Culture of prayer

If I could challenge you to think outside the box today, I would like to challenge you to become committed to the alternative culture that Jesus came to bring us. You are in the world, but you are not of the world. If this is true, why do we tend to live like the world lives?

We as Christian people profess our faith, but then do not live our lives very differently from anyone else. We are still after what Francis called the three P’s: Power, Prestige and Possessions. It is hard for the world to distinguish us from the culture around us.

How do we live into our heavenly destiny? How do we bring the Kingdom of God to this world? We don’t do it just on Sunday mornings. I have driven by one church in my neighborhood and noticed that the cars are parked as far away from the church building as possible, up toward the street. I can only guess that the churchgoers want to be the first out after the service! “I’m hungry, and I want to go home and eat my lunch!”

There is another large church in Jacksonville where the worship and teaching are phenomenal. Recently, they offered prayer after the service for anyone who wanted it, and after two hours almost 2,000 people were still waiting. That is a sign of spiritual hunger; the current culture is not bringing them life and they recognize it.

Many of us were raised in the faith, and of course we are very thankful for that heritage. Was that faith lived out in your home during the week? Did many of us have a parent who prayed for us or with us?

At a certain church where I spoke, I gave the congregation a challenge: Pray personal prayers with your children or family members and report back after one week. They accepted the challenge, and the next week the pastor said there were so many testimonies that they couldn’t hear them all in the time allotted.

Romans 5:5 says, “And hope does not put us to shame, because God’s love has been poured out into our hearts through the Holy Spirit, who has been given to us.”

When God calls us into Romans 5:5 prayer, to love with His love, He gives us His eyes to see people as He sees them. I want God’s thoughts for the person I am praying for; I want God’s will for this person. I want to agree in prayer with what the Holy Spirit is doing in their life.

This is our legacy! Whether it is in your family, or in your church or your workplace, love creates a safe place for healing. Our ministry at CHM is so popular because it is a safe place.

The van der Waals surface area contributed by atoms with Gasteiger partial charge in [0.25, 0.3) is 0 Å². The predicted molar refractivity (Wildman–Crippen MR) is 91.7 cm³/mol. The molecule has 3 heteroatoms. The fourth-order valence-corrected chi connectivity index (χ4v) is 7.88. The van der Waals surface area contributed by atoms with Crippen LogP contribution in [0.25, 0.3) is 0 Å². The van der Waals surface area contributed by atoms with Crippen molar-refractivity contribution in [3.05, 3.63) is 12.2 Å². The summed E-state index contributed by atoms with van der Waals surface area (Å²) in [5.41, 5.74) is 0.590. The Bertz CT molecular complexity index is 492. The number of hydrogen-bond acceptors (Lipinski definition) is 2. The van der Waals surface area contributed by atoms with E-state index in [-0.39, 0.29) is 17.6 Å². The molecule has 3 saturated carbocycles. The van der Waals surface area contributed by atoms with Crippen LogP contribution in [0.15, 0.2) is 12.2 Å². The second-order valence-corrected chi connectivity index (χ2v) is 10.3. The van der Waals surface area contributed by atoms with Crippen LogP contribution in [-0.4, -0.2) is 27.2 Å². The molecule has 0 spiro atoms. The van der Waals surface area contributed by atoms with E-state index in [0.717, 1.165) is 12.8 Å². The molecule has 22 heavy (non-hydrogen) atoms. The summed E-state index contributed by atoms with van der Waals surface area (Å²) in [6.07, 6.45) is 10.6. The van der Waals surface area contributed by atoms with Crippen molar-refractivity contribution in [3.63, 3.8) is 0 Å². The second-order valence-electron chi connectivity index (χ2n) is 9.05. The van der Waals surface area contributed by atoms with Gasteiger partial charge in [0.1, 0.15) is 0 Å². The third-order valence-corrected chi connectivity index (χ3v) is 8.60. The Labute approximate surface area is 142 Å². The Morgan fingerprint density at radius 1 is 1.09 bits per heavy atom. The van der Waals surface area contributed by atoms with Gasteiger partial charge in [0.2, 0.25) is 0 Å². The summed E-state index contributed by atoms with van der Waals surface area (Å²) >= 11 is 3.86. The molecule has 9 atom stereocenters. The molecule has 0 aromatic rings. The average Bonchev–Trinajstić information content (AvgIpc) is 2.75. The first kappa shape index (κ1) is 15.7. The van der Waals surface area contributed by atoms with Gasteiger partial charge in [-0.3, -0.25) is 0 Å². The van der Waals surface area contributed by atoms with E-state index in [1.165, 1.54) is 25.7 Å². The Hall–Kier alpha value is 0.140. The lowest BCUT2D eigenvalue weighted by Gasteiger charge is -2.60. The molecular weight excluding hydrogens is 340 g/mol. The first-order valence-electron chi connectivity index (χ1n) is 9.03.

Our prayers must be strategic. We pray against the enemy’s assignments to bring ruin and confusion to us and for our families. Ask the Holy Spirit to show you ways to reclaim your family. Stay in a place of surrender that says “Yes” to Him. Allow Him to shake up your ideas and your cultural mindset. Allow Him to make changes in your family. There may be conflicts that need to be forgiven, healed and restored.

Conflicts that are ongoing leave open doors for the enemy. I heard a bishop from Africa say, “When a mango tree loses a branch, the whole tree stops growing until the branch catches up.” Most of us like to ignore the truth and forge ahead, not seeking resolution to our traumas and wounds.

To defeat the enemy we need Christian community, and we need a plan. We need each other, like Aaron holding up the arms of Moses in the battle. If you are living a life of faith, there is a big target on your back, and our strategic battle plan against the enemy includes focused prayer. We pray binding prayers every morning; we pray cutting-free prayers at bedtime. We pray for our dreams. We call on the holy angels through God the Father to protect us. Angels are not fat little cherubs on Christmas trees; they are mighty warriors! We become aware of the supernatural realm, so we can recognize things in our homes that may pollute the spiritual environment, things like books, tokens, items or artwork representing witchcraft or occult practices. Have the courage to throw these items out.

Root your life in the faithfulness of God, by which you create a fortress for your family. Psalm 125 says, “As mountains surround Jerusalem, so the Lord surrounds His people.”

The Lord is faithful; He will strengthen and protect you. Bless your home. Pray with your children and with each other. Forgive each other through the mercy and grace of God. Encourage each other to grow, to surrender and to be one with God. Make your home a place of safety and love, a place where there is Holy Spirit anointing to deal with the issues of life.

For more than 40 years, Judith MacNutt has been one of the most recognized and respected leaders in the healing ministry. She and her late husband, Francis, co-founded Christian Healing Ministries, Inc. (Jacksonville, Fl.), a Christ-centered, ecumenical and non-profit ministry that is dedicated to the practice and teaching of healing prayer. Judith has traveled the world teaching about the love of Jesus Christ and the power and effectiveness of healing prayer. She is also the author of many books. For more information about Christian Healing Ministries, please visit their website at christianhealingmin.org or ring them at (907) 765-3332.

  A signal to the seeker, a friend to the faithful
 
 
The Carolina Compass is designed to appeal to the faithful as well as the seeker, giving historical windows into church life and showing the hands and feet of the faithful doing good works in their communities. We shall also shine a light on worldwide persecution of Christians and how we can support the faithful. A wide variety of perspectives on faith, mission work and healing will be inside the paper. Christian correspondents come from all over the globe and up and down our coast.
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